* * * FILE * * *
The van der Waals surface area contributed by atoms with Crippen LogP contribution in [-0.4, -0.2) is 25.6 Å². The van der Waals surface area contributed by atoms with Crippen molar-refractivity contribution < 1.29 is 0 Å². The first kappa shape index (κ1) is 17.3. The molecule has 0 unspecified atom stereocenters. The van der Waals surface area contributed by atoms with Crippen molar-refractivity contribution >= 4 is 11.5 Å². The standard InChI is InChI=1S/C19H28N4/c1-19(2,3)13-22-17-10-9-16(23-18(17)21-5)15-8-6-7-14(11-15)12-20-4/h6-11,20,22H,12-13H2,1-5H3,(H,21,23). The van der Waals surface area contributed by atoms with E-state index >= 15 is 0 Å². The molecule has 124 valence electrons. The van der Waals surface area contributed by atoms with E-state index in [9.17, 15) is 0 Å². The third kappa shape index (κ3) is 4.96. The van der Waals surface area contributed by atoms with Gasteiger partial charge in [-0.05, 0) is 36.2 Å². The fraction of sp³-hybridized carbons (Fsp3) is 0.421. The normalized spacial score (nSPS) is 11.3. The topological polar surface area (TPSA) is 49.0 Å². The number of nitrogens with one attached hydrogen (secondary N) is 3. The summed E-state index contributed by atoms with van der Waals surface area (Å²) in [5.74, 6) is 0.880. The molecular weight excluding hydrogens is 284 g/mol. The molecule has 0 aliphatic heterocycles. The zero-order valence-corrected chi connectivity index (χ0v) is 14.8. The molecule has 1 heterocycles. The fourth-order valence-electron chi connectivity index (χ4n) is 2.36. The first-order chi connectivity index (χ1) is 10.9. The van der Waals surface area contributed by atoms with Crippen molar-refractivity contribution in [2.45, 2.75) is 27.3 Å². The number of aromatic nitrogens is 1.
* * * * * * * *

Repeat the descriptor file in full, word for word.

The van der Waals surface area contributed by atoms with Crippen LogP contribution in [-0.4, -0.2) is 25.6 Å². The van der Waals surface area contributed by atoms with Crippen molar-refractivity contribution < 1.29 is 0 Å². The first kappa shape index (κ1) is 17.3. The molecule has 0 unspecified atom stereocenters. The van der Waals surface area contributed by atoms with Crippen molar-refractivity contribution >= 4 is 11.5 Å². The standard InChI is InChI=1S/C19H28N4/c1-19(2,3)13-22-17-10-9-16(23-18(17)21-5)15-8-6-7-14(11-15)12-20-4/h6-11,20,22H,12-13H2,1-5H3,(H,21,23). The van der Waals surface area contributed by atoms with E-state index >= 15 is 0 Å². The molecule has 124 valence electrons. The van der Waals surface area contributed by atoms with E-state index in [9.17, 15) is 0 Å². The third kappa shape index (κ3) is 4.96. The van der Waals surface area contributed by atoms with Gasteiger partial charge in [-0.05, 0) is 36.2 Å². The fraction of sp³-hybridized carbons (Fsp3) is 0.421. The normalized spacial score (nSPS) is 11.3. The topological polar surface area (TPSA) is 49.0 Å². The number of nitrogens with one attached hydrogen (secondary N) is 3. The summed E-state index contributed by atoms with van der Waals surface area (Å²) in [5.74, 6) is 0.880. The molecular weight excluding hydrogens is 284 g/mol. The molecule has 0 aliphatic heterocycles. The zero-order valence-corrected chi connectivity index (χ0v) is 14.8. The molecule has 1 heterocycles. The fourth-order valence-electron chi connectivity index (χ4n) is 2.36. The first-order chi connectivity index (χ1) is 10.9. The van der Waals surface area contributed by atoms with Crippen molar-refractivity contribution in [2.45, 2.75) is 27.3 Å². The number of aromatic nitrogens is 1.